Posted on: 23 October 2018
When people think about basketball training drills, they often conjure up thoughts of dribbling around obstacles and shooting from various points on the court. There's little doubt that these drills can dramatically improve your game, but they're far from the only ways to become a better basketball player. If you're looking for a new training drill, consider leaving the basketball on the sidelines. Moving around the court on your own in a variety of ways provides several benefits and can actually improve your skills for the next time you hold a ball in your hands. Here are some things to know about this type of drill.
When you train without a basketball, you won't be focused on how you're dribbling and shooting. While these two elements are critical to any player's success, they can pull your attention away from other fundamentals when you're training. Training without a ball in your hands is beneficial because it allows you to focus on a wide range of other elements, including your positioning, the spacing between you and your teammates, and your spacial awareness. For example, when you aren't thinking about the basketball, you're more apt to move with your head up, thus allowing you to improve your ability to see the court.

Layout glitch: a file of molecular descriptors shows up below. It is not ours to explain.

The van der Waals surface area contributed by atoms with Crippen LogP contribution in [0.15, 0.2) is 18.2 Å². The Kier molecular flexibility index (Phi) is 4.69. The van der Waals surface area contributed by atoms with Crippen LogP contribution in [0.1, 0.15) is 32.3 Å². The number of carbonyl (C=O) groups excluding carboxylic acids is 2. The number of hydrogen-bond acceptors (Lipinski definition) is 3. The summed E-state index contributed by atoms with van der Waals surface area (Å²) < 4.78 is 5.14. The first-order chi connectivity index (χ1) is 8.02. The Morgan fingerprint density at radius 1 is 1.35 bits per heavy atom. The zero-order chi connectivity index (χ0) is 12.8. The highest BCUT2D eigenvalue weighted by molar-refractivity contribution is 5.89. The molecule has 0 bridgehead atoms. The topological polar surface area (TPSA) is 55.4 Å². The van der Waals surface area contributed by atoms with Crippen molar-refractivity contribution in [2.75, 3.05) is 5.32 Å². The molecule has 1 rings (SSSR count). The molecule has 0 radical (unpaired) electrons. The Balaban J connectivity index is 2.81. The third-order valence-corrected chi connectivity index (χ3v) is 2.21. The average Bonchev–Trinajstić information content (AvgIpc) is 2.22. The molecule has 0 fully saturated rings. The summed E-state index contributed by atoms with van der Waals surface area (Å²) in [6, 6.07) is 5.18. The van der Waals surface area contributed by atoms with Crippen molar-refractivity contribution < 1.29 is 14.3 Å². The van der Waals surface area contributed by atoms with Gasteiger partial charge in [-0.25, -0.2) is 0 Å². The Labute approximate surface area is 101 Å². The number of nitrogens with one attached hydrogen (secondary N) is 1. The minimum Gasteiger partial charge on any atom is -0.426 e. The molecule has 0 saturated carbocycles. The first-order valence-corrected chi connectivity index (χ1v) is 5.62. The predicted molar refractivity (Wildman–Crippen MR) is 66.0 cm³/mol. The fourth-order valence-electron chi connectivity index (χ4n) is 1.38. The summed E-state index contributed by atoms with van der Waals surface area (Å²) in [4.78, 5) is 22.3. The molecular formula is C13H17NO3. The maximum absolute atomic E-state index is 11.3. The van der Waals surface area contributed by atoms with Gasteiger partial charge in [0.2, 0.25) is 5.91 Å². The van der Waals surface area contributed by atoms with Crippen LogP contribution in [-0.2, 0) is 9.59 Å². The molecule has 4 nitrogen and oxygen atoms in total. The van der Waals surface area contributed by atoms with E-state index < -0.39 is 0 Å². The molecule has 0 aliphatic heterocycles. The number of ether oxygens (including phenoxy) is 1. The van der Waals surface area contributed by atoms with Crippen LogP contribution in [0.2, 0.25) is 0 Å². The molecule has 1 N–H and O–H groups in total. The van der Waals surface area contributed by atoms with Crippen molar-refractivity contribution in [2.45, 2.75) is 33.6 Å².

Setting Up The Drill
Whether you're physically leading a group of teammates in this drill or you're teaching it to younger players, there are some different ways to set it up. One approach is to arrange the players on the court as though they're ready for a jump ball, and then blow the whistle to mimic the ball being thrown in the air. Choose one team to "win" the jump ball, and then have the team that is possessing the ball begin to move around to execute a set play. The "opponents" — likely other players on the same team — are tasked with playing defense against the team that has possession of the imaginary ball. You can run the drill in 30- to 45-second increments to mimic the shot clock, and then switch things up so that the players on defense are now acting as though they're on offense.
If you're running the drill for a basketball team that you coach, you can watch the action unfold from the sidelines or from the court itself, moving behind the play. Since no one is focused on dribbling, passing, and shooting, you have the ability to offer various coaching points based on what you see. For example, if two teammates get closer to one another than you'd like, you can blow the whistle to have everyone freeze so that you can point out the issue. If you incorporate this drill into your practice sessions with regularity, you're apt to see improvements once you reintroduce the ball.
For more information, contact your local basketball training course instructors.Share